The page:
In our law firm, we frequently represent elderly clients in claims against brokerage firms and financial advisors. These claims usually include allegations that the broker took advantage of the elderly client, or recommended improper investments that benefited the broker more than the client.
Why and how do the elderly become so vulnerable to stockbroker abuse? Some of the answers may surprise you.
Isolation and Loneliness We have seen, over and over, elderly clients who are isolated and lonely. We practice in South Florida, a haven for elderly retirees. Many times, our clients’ families and loved ones live thousands of miles away. On a day-to-day basis, these clients have very few friends or social interactions.
There’s nothing wrong with having a friendly relationship with a broker. Many times, however, this relationship is abused. We have seen – especially in cases of large accounts — relationships where the broker pays weekly or bi-weekly visits to elderly clients to review accounts and investments.
For many elderly people, these weekly visits become the highlight of their social calendar. It can be easy to lose objectivity in these circumstances. To the elderly person, the broker becomes more than just a broker — he or she may become the elderly person’s best or only friend.
Unscrupulous brokers find it easy to take advantage of such situations. “Sign this.” “Don’t worry about that.” “The account will come back.” We have heard this story from our elderly clients more times than we can count.
In one of our cases, an elderly widow even gave her broker money to buy a new home!!! The broker did not report this “gift” to his firm.
Assets Old people typically have more investable assets than young people. This is no surprise. This makes old people a prime target for brokers. Why spend time courting 10 clients in their 40’s, when you can make just as much money from 1 rich old lady in her 80’s?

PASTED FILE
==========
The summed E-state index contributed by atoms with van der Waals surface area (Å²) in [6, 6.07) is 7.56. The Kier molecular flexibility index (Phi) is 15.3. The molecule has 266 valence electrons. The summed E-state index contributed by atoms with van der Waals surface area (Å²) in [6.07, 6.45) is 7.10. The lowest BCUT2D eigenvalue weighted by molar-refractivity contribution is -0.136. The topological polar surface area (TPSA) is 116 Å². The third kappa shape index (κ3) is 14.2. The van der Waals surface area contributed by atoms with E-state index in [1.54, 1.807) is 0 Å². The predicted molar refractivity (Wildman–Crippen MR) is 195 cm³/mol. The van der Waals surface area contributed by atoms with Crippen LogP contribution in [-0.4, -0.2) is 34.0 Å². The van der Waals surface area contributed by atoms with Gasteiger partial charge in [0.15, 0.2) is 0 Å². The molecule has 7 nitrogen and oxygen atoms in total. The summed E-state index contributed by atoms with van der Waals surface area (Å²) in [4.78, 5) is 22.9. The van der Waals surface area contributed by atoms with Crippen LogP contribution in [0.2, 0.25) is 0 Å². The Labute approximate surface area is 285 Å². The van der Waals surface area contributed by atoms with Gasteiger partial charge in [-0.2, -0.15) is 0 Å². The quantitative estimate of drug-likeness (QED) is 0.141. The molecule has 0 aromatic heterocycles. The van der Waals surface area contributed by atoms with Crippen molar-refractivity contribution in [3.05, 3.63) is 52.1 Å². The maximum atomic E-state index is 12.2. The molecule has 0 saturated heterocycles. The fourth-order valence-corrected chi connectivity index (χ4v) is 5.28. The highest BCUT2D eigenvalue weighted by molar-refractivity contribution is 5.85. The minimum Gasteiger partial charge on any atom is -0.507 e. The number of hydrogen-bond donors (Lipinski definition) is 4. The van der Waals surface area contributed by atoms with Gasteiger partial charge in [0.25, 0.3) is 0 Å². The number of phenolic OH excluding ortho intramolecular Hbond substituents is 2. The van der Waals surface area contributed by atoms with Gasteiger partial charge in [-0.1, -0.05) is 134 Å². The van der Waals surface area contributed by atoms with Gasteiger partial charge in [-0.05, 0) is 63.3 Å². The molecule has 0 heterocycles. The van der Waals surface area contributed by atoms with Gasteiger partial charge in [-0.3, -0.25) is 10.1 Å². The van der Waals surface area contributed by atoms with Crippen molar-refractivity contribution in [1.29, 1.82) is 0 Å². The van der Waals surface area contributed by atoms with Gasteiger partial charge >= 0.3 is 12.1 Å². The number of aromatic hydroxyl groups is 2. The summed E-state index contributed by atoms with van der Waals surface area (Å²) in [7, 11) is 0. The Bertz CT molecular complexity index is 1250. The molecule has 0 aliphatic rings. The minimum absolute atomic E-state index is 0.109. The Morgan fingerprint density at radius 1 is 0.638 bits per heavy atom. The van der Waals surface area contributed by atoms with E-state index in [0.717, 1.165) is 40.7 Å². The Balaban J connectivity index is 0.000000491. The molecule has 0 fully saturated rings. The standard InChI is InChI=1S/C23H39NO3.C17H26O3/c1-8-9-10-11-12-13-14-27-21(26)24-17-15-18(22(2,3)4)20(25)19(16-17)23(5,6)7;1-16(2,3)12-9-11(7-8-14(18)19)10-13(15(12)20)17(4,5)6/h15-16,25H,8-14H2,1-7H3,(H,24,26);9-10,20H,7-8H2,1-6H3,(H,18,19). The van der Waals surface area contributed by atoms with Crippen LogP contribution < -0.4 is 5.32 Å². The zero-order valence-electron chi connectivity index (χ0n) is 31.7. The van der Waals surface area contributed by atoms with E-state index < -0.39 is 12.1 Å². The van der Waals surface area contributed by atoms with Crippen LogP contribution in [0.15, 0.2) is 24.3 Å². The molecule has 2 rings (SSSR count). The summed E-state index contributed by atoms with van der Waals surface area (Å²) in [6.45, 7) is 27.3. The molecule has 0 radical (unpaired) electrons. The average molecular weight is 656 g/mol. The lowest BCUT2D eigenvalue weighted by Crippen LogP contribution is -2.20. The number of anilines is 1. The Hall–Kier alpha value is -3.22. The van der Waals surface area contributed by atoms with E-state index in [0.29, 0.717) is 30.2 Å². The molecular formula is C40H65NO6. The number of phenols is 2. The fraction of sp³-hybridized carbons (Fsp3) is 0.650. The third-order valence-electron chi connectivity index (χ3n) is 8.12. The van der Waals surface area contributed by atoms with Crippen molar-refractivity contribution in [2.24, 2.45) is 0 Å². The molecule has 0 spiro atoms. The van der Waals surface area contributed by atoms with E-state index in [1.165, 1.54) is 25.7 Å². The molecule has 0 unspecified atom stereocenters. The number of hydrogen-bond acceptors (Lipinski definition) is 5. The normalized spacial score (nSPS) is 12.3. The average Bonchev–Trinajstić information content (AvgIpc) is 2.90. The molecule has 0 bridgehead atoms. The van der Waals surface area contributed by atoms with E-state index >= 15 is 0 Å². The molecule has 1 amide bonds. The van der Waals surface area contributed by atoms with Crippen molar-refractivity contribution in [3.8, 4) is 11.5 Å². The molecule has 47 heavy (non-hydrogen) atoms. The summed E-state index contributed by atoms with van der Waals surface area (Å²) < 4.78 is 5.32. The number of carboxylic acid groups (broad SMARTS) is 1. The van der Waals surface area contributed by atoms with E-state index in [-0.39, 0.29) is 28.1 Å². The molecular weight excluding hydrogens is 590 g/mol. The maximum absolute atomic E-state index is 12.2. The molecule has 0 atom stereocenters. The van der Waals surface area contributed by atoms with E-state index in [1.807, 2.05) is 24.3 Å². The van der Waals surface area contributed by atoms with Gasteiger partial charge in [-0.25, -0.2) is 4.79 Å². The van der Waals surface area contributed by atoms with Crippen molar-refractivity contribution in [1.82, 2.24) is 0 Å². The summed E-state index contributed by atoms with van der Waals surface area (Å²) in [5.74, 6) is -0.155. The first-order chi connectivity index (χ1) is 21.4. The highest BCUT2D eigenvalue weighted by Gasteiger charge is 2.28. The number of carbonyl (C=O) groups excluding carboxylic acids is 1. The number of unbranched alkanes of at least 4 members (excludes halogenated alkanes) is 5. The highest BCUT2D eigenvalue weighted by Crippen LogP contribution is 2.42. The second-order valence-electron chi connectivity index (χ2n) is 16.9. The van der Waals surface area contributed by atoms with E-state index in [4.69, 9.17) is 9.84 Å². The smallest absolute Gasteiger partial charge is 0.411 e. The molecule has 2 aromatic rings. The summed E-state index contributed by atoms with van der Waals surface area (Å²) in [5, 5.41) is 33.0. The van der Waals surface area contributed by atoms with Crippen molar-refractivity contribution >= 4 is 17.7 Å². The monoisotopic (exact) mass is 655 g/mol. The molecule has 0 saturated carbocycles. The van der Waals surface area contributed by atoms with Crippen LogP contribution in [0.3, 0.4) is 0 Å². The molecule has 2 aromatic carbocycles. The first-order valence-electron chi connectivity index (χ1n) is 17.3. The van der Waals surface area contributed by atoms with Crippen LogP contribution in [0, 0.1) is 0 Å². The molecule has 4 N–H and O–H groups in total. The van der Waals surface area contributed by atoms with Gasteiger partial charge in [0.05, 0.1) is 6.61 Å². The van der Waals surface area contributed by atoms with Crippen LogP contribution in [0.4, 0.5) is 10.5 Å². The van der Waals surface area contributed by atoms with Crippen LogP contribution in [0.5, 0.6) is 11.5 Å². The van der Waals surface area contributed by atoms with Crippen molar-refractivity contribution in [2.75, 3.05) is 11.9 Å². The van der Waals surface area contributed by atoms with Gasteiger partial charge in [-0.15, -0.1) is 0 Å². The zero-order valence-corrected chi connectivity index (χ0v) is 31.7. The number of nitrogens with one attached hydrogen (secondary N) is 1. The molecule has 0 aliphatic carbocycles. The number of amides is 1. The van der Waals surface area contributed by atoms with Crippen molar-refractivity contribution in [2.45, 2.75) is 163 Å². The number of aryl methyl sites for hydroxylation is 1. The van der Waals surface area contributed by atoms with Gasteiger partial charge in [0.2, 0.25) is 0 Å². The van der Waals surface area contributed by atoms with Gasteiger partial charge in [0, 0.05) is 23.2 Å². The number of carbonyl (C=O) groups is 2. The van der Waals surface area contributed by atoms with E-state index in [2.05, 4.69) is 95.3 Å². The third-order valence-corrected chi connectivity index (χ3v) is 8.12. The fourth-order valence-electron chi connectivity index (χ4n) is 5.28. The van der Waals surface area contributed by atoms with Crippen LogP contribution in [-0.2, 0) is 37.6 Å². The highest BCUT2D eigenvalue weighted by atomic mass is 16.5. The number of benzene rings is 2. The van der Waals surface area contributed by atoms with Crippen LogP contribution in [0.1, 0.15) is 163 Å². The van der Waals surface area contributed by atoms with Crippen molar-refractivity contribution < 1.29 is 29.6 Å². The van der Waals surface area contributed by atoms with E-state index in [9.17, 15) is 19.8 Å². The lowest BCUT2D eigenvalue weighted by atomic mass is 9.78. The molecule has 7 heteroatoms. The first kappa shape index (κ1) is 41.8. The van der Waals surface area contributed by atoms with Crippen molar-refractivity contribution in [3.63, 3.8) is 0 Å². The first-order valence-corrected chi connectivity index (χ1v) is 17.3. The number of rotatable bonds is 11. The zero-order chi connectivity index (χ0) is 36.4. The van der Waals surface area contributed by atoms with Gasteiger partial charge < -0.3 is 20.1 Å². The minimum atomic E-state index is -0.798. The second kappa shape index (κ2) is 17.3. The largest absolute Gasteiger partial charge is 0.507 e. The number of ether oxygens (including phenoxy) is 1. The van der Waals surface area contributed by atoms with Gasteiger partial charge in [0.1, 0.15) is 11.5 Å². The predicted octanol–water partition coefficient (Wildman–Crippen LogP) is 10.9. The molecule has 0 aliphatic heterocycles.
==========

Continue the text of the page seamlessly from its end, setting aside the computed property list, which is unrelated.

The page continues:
Mental Deterioration Getting old stinks. As people age, they begin to lose their mental faculties and abilities. This can be sad to watch. We see many wealthy, elderly people who were once strong, independent, and more than capable of handling their own affairs.
Father Time can take it all away. It doesn’t happen all at once, but gradually and slowly – so slowly that adult children of wealthy, elderly parents frequently do not see it until it is too late. They believe Mom or Dad can fend for themselves down in Florida. In reality, they cannot.
Pride For many elderly people, especially those who have been successful in life, pride does not permit them to admit that they have lost a step, that they are lonely, that they are being taken advantage of by a broker, or that they need help.
Likewise, adult children feel hesitant to question their parents because doing so would be an assault on their parents’ pride and dignity.
These problems are difficult to prevent. Many times, elderly people do not trust their own children and do not wish to share financial information with them. There is nobody to act as a “second set of eyes” over what the broker is doing.
In an ideal world, of course, investment advisors and stockbrokers would exercise fiduciary duties to these vulnerable clients and assist, rather than abuse, them. Unfortunately, this is not always the case.
If you know of an elderly person who has been abused by a financial advisor or stockbroker, feel free to contact our firm. Our lawyers have handled hundreds of cases before FINRA, and our staff includes a former FINRA administrator. Call us toll-free for a free consultation at 877-915-4040.